Cheyney Thompson: Intervals
Beijing, 18 November – Spring 2024
Lisson Gallery presents the first solo exhibition on mainland China by the American artist, Cheyney Thompson. The show could be described as a meta survey of the last two decades of his rigorous and expansive practice – incorporating seven different ongoing bodies of work – although all the paintings have been produced in the past 12 months and scaled specifically to the proportions of the gallery. Rather than a chronological display method, Thompson has hung the works by series and aligned them horizontally, point to point across the space, with the dimensions of the final installation and each painting’s size being determined by the room measurements, the door spans and any other spatial intrusions. Each work has also been formatted as a lozenge or diamond (neither portrait nor landscape, but a 45-degree rotation) to allow the paintings to touch one another and create a connective tissue that binds the paintings into one continuous stream of process, progress, proposition and production.
The seven series by Thompson are represented here by their collective titles and by a varying number of works: Graphites (four paintings), Chronochromes (seven paintings), Bellonas (two paintings), Dead Landlords Through Subtracted Light (two paintings), Displacements (nine paintings), Stochastics (six paintings) and Caning (five paintings; all dated 2023). As an artist, Thompson adheres to self-imposed instructions or restrictions for each body of work, perhaps relying on an algorithm or a mathematical formula to help determine the outcomes. For his new grouping of monochromes in graphite pigment, Thompson limits the volume of paint he can use, necessitating the application of an equal amount of material across each work until it runs out, allowing gesture and erasure to dictate the final works. The close-up checked patterns of Dead Landlords Through Subtracted Light reproduces a section of an earlier series that Thompson made in which he equates property rental values with the wages of artistic labour, while Chronochromes maps time spent making these paintings in 24-hour shifts or cycles, with the black areas representing midnight and the lighter marks for daylight hours.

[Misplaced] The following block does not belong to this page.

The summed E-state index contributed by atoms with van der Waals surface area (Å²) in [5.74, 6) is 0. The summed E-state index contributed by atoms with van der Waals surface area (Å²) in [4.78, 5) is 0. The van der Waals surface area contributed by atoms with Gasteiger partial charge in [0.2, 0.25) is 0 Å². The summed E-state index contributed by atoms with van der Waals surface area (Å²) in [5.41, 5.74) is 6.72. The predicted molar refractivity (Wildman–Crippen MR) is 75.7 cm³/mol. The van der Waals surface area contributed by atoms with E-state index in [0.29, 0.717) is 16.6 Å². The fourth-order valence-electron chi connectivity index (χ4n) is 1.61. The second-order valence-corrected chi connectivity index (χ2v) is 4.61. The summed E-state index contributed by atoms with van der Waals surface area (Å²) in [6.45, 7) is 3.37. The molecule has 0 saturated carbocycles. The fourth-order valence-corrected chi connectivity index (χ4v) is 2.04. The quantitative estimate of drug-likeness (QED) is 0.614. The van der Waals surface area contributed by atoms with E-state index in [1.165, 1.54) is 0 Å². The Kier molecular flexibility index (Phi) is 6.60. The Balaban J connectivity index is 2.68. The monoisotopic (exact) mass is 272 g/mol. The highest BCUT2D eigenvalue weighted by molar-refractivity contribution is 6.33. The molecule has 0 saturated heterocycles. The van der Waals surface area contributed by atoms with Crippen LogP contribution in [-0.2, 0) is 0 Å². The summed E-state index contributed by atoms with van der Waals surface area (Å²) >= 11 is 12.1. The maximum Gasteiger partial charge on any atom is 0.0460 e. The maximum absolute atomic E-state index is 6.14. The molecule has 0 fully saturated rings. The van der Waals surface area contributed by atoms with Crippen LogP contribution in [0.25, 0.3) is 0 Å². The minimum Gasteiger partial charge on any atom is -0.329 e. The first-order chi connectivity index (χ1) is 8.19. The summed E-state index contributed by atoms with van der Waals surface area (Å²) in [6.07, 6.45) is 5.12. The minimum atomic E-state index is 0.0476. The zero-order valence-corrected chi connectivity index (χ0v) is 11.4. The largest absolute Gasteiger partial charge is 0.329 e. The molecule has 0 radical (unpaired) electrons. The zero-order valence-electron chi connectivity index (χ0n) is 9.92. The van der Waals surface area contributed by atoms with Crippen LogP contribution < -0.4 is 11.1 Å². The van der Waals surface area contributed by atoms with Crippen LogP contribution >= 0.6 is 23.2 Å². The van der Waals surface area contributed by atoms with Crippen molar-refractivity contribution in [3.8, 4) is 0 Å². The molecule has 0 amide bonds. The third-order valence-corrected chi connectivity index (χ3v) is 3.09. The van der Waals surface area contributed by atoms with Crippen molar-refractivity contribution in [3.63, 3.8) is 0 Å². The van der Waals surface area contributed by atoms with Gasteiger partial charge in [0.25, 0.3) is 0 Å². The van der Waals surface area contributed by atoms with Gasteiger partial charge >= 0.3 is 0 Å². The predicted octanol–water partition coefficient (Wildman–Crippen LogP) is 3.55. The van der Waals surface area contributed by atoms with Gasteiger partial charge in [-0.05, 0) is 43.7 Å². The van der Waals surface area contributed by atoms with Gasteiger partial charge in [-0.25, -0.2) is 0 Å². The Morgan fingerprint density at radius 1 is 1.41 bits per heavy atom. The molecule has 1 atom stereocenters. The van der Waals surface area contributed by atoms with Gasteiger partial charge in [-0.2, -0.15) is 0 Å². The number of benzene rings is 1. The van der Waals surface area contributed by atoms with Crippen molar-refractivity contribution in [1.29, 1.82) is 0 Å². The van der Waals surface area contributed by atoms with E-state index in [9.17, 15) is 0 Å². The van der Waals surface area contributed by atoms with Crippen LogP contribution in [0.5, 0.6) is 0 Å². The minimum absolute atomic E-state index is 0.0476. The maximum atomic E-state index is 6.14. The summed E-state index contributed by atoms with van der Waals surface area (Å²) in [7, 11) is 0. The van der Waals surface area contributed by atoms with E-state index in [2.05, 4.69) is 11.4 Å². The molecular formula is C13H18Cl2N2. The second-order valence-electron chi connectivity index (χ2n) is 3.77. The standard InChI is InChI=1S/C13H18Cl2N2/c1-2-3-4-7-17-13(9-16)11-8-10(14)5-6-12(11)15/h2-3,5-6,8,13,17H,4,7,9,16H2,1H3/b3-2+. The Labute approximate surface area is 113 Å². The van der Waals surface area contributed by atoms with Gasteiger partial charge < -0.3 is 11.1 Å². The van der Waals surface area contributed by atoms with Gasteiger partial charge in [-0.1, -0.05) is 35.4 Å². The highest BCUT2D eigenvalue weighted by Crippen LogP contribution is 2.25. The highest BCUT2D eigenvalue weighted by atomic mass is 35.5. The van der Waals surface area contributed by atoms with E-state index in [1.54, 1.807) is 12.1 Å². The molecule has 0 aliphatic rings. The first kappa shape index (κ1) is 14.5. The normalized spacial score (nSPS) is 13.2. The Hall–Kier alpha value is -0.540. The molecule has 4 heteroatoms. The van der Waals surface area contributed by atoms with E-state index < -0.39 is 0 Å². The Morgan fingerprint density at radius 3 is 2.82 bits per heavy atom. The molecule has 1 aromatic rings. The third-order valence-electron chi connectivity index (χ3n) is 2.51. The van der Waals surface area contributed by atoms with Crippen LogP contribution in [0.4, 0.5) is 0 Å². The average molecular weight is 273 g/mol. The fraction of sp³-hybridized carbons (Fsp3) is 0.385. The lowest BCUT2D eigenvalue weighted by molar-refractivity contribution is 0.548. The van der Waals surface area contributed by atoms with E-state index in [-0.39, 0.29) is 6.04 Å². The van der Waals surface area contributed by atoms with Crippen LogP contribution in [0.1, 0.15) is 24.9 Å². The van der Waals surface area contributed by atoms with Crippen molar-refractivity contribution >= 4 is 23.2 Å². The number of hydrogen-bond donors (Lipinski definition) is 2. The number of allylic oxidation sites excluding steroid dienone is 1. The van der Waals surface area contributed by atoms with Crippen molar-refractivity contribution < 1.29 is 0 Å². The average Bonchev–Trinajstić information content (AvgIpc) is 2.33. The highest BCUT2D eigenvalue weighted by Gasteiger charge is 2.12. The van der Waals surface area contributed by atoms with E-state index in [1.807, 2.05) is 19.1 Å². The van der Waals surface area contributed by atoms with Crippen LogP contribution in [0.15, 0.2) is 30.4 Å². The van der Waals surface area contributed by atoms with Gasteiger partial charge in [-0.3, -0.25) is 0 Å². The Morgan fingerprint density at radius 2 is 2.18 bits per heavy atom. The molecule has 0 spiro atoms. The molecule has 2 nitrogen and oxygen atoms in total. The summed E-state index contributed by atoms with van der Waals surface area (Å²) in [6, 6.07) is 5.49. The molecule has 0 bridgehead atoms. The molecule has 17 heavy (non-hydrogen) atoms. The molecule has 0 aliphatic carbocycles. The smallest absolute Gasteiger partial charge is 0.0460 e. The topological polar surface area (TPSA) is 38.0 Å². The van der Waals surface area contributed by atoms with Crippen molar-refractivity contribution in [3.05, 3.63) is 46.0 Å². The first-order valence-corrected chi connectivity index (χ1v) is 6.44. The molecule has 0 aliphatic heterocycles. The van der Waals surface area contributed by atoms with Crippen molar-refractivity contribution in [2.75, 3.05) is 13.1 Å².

The combinatorial and formally consistent installation nevertheless pulses and shifts register with each wall, also moving between abstraction and figuration, first in the Caning patterns that weave and glitch between the two states, and in the Bellonas, featuring sections of an Old Master painting of a goddess of war (Peter Paul Rubens’s Apotheosis of Henry IV, 1625, from the Louvre), which are rendered into four-colour copies, mimicking the pre-digital CMYK printing process. Both the Stochastic and Displacement paintings are based on gridded surfaces that Thompson either disrupts with a giant silicone painting tool or colours in pathways according to a preordained, randomized code – suggesting the tensions between traditional notions of authorship or painterly risk and a newly automated, machinic imperative for art making.
While the title Intervals not only refers to the rhythms created by each painting in the space, it also points to some pervasive, persistent problems for Thompson as an artist, which are variously resolved or enacted through his own agency, despite any number of economic, material and historical pressures of the world being weighted against his every move.
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